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Julia A. McMillan, MD, editor-in-chief of Contemporary Pediatrics, is professor of pediatrics, vice chair for pediatric education, and director of the residency training program, Johns Hopkins University School of Medicine, Baltimore.
It has been difficult to determine the impact of influenza infection on infants and young children, because annual outbreaks of respiratory syncytial virus infection often overlap influenza outbreaks. But careful epidemiologic tests, combined with accurate, simple-to-perform viral diagnostic studies, have now clearly demonstrated that young children--particularly those younger than 2 years--are hospitalized because of influenza at a rate that equals or exceeds the influenza hospitalization rate for the elderly.
With influenza morbidity among young children clarified, policy makers-including the American Academy of Pediatrics1-have been convinced to include children 6 to 23 months old among the high-risk groups for whom annual influenza vaccination is recommended. Yearly immunization of close contacts of children younger than 24 months is also recommended and is particularly important for contacts of those younger than 6 months because the vaccine does not provide reliable protection and is not licensed for that age group.
Implementing these recommendations will be a challenge. Children younger than 9 years who are being immunized for the first time must receive two doses separated by at least one month. All this means that, in addition to children who fall into a previously described high-risk group,* every child 6 to 23 months old must be immunized during the limited period between the time the vaccine becomes available in the fall and the onset of the influenza outbreak, and about half of those children must receive two doses separated by a month. In addition, their siblings must be immunized.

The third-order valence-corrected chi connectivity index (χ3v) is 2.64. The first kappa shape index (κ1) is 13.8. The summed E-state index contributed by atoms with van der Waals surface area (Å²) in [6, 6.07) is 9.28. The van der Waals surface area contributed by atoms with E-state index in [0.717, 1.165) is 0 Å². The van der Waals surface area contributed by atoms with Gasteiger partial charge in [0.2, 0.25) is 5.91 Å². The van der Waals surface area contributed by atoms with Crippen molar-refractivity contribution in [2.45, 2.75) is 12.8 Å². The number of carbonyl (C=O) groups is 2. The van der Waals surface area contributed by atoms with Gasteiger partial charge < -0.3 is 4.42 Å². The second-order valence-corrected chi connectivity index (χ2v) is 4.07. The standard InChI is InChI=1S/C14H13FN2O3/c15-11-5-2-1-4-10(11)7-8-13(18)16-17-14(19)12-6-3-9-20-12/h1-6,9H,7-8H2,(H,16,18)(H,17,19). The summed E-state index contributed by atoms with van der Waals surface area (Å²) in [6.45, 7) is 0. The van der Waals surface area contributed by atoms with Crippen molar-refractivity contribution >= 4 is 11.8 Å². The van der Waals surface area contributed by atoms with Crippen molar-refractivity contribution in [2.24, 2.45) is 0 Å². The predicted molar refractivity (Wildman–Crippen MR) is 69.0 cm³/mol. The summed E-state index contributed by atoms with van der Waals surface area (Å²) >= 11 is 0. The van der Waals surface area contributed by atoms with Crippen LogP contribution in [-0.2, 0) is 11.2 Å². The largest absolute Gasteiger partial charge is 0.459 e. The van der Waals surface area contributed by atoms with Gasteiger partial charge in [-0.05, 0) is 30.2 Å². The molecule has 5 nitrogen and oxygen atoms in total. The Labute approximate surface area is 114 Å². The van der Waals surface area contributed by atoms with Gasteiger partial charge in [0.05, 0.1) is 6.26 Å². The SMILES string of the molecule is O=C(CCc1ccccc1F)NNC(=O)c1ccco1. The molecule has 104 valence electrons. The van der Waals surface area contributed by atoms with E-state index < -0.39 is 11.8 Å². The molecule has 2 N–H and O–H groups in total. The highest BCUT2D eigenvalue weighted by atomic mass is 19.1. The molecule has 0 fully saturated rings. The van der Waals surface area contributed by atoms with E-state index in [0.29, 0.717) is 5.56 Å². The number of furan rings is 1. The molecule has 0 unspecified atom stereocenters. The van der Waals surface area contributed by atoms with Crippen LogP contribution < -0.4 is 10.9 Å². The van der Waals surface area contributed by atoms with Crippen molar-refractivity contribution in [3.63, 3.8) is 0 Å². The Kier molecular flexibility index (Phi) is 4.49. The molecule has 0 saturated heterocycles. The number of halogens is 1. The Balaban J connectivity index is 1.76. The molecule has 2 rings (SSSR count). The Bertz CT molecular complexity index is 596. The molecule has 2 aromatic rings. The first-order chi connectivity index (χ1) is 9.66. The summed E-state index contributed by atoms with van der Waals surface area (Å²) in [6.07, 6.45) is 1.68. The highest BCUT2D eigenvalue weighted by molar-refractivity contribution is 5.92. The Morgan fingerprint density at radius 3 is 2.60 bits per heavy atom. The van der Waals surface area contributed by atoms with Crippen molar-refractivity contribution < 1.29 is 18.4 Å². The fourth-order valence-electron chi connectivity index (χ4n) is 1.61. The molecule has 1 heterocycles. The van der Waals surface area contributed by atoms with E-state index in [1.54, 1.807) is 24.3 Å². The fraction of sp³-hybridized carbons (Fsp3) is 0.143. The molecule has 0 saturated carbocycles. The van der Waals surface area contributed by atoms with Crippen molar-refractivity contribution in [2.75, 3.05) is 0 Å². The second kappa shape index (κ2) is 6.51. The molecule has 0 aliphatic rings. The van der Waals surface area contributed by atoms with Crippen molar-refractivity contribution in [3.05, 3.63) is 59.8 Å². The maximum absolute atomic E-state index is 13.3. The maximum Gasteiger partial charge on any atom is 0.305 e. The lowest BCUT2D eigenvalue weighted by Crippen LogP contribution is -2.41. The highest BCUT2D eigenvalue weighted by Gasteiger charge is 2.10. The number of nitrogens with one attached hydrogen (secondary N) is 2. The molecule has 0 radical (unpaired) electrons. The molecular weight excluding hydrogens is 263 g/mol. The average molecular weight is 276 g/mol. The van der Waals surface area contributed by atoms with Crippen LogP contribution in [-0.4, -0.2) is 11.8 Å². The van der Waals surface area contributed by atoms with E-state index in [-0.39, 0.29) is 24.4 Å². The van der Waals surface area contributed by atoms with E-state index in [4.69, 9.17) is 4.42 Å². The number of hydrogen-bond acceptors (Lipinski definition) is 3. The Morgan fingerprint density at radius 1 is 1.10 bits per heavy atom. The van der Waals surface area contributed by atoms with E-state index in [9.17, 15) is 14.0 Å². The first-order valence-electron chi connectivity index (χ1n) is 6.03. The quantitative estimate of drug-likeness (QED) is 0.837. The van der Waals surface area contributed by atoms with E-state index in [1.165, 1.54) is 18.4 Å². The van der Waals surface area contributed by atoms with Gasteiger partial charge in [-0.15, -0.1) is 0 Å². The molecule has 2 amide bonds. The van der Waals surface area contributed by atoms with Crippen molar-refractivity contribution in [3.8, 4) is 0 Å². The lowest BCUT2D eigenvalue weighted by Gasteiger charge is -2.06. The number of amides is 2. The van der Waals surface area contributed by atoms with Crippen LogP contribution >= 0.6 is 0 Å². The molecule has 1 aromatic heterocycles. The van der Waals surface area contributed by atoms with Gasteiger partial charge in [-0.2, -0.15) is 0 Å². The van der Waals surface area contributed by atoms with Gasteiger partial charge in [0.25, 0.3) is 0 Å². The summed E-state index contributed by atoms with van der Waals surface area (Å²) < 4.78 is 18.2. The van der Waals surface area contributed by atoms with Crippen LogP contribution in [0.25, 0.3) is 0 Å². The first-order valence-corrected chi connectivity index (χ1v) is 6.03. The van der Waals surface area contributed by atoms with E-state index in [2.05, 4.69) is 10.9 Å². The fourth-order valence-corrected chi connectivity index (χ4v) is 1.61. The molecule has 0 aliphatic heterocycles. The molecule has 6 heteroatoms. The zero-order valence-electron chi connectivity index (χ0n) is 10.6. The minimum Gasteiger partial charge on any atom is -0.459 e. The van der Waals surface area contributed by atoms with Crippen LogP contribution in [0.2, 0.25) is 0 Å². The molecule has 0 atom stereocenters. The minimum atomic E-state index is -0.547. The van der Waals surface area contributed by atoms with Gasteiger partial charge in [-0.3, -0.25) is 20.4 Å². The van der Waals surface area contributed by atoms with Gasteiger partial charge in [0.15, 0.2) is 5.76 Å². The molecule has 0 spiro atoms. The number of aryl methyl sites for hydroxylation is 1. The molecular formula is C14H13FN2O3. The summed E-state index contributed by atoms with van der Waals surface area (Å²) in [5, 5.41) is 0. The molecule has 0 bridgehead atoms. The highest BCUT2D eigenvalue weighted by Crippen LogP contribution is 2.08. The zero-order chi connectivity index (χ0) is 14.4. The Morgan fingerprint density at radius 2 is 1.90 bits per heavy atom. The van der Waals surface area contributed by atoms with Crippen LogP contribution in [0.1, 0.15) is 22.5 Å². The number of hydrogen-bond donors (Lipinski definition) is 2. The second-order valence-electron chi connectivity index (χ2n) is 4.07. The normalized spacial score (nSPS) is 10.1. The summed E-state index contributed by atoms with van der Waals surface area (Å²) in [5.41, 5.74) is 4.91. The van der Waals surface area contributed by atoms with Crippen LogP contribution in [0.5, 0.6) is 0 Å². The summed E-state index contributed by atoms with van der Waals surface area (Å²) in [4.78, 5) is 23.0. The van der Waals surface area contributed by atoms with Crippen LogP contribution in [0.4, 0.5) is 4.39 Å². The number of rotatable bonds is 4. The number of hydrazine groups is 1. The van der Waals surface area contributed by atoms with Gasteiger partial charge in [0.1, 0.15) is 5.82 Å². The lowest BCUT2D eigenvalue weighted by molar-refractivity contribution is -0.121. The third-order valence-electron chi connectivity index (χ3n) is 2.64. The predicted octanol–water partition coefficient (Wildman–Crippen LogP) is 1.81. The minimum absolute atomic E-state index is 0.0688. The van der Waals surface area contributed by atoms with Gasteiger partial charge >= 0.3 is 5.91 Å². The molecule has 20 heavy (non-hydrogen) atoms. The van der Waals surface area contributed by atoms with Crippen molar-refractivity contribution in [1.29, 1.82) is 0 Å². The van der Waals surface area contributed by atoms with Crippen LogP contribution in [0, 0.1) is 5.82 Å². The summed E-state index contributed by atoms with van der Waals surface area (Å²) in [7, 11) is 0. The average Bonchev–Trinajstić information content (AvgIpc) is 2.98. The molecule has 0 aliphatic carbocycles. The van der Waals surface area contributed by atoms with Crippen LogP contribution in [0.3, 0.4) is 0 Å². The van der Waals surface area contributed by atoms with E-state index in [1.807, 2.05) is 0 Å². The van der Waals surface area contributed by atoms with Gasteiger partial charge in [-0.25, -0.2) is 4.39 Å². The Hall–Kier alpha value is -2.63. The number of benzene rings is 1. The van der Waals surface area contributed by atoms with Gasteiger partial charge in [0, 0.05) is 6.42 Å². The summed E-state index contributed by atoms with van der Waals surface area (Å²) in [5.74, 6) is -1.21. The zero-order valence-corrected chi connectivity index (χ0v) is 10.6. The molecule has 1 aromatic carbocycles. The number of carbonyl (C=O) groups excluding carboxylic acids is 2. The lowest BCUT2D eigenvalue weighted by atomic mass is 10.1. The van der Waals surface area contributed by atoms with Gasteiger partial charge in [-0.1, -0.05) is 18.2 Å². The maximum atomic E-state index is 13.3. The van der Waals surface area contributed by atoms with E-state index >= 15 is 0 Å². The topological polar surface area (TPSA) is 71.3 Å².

Meeting this challenge is extremely important, however. Last year the Centers for Disease Control and Prevention received voluntary reports of more than 150 childhood deaths due to influenza and of 50 children who developed influenza-related encephalopathy.
Studies have shown that far fewer than 50% of children for whom annual influenza vaccine was recommended in the past were immunized. Expanding immunization recommendations to children 6 to 23 months will, it is hoped, prompt development of notification systems that can be used to enhance the influenza immunization rate among older high-risk children as well. There is also the possibility that immunizing young children will reduce influenza transmission in the community and decrease inappropriate antibiotic use associated with respiratory viral infection.
Like other challenges, this one may also be an opportunity.
*That is, having asthma or other lung disease, heart disease, immunodeficiency, sickle cell disease, HIV infection, chronic renal disease, metabolic disease such as diabetes mellitus, or a disease requiring long-term aspirin therapy.
REFERENCE1. American Academy of Pediatrics Committee on Infectious Diseases: Recommendations for influenza immunization in children. Pediatrics2004;113:1441